mHealth adoption is expanding in an odd way

sparkpeople fitness tracker mhealth wearable technology
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While mobile health is becoming popular among patients for tracking, they are not sharing their data.

According to the results of a new mhealth survey that has been released by Mobiquity that has shown that while many patents are embracing mobile health technology as a way to be able to better track and monitor their diets, activity levels, vital signs, and other helpful data, at the same time they are not all that likely to actually volunteer to share that information with their doctors unless those physicians specifically ask for it.

It is now estimated that about 70 percent of consumers are using some form of mobile health tool.

These mhealth devices can consist of anything from wearable technology such as wristbands and smartwatches, to connected pedometers and fitness trackers, or even simply smartphone apps that allow them to enter data about their functions and behaviors every day. That said, while between two thirds and three quarters of consumers have these devices and use them, only forty percent of those that actually have mobile health tools will offer this useful data to their doctors.

One of the primary barriers to sharing mhealth data is a concern over the patient’s privacy.

sparkpeople fitness tracker mhealthThough consumers may feel that tracking their health for their own purposes is a valuable activity, they aren’t sure whether or not it is safe for their privacy to actually share it with their physicians, and many don’t realize that their doctors would find that information useful, at all.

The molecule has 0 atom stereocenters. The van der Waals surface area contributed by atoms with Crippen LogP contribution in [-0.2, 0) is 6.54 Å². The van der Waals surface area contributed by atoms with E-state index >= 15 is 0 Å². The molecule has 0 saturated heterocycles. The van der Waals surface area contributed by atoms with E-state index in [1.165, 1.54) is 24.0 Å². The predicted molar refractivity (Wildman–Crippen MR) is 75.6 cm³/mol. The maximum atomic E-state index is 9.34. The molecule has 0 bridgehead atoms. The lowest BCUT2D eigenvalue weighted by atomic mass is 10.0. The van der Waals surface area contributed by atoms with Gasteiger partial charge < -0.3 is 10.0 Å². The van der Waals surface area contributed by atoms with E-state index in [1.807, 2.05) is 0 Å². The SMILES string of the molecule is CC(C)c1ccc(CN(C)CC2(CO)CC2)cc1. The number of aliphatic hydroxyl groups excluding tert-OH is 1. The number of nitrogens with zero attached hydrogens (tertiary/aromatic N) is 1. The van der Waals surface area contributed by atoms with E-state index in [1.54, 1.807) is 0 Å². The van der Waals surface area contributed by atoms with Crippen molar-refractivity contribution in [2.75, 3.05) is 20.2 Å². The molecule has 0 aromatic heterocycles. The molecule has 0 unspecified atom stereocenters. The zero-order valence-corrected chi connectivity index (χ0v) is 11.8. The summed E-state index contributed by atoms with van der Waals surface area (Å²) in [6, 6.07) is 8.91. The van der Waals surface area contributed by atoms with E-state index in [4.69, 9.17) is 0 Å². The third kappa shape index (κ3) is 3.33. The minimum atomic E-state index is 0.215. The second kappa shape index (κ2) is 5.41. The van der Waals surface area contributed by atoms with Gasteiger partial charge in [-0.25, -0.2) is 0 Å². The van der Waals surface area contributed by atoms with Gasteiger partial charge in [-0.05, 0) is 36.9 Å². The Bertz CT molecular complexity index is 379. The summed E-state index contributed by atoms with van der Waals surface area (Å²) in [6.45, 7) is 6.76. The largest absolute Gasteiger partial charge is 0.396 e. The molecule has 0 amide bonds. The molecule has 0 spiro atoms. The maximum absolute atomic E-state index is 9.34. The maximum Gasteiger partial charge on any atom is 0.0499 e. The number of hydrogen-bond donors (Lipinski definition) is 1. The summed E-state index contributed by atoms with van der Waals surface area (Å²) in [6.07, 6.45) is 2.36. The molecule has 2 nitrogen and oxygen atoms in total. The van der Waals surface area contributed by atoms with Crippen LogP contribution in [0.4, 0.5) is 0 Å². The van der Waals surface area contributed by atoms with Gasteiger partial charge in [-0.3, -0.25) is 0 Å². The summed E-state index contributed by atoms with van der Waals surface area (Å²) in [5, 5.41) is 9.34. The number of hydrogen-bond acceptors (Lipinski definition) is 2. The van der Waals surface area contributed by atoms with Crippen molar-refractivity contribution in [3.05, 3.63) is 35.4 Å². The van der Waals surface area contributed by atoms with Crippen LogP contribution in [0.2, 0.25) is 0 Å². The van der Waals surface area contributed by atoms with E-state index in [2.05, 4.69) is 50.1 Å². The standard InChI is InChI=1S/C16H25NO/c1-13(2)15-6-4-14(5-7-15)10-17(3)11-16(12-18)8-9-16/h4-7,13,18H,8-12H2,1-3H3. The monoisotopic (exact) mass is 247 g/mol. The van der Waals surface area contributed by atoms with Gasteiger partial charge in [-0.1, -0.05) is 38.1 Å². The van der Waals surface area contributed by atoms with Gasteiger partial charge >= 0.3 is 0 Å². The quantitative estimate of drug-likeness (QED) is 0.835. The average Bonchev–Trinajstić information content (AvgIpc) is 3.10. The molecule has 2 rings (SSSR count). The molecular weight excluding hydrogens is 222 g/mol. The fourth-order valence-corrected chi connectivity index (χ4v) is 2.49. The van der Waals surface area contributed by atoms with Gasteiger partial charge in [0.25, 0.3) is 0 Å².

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According to the survey, they believe that this year will be the year in which smartphone, tablet, and wearable technology based health tools will move from being an area in which only early adopters are taking part, to having it become mainstream. Equally, it added that “before we jump ahead, it’s worth understanding the experiences of today’s consumers and their attitudes toward using smartphones to track their health and fitness.”

Among the 60 percent of patients who retained their data exclusively for their own use and did not share it with their doctors, 73 percent said that it didn’t even occur to them to tell their physicians that they were using mhealth tools and to present the data that they have collected to those medical professionals. Another 11 percent said that they felt that they didn’t feel that their doctors would take their tracking information seriously. At the same time 70 percent of the patients who did share their tracked data said that their doctors were interested in what they had recorded.

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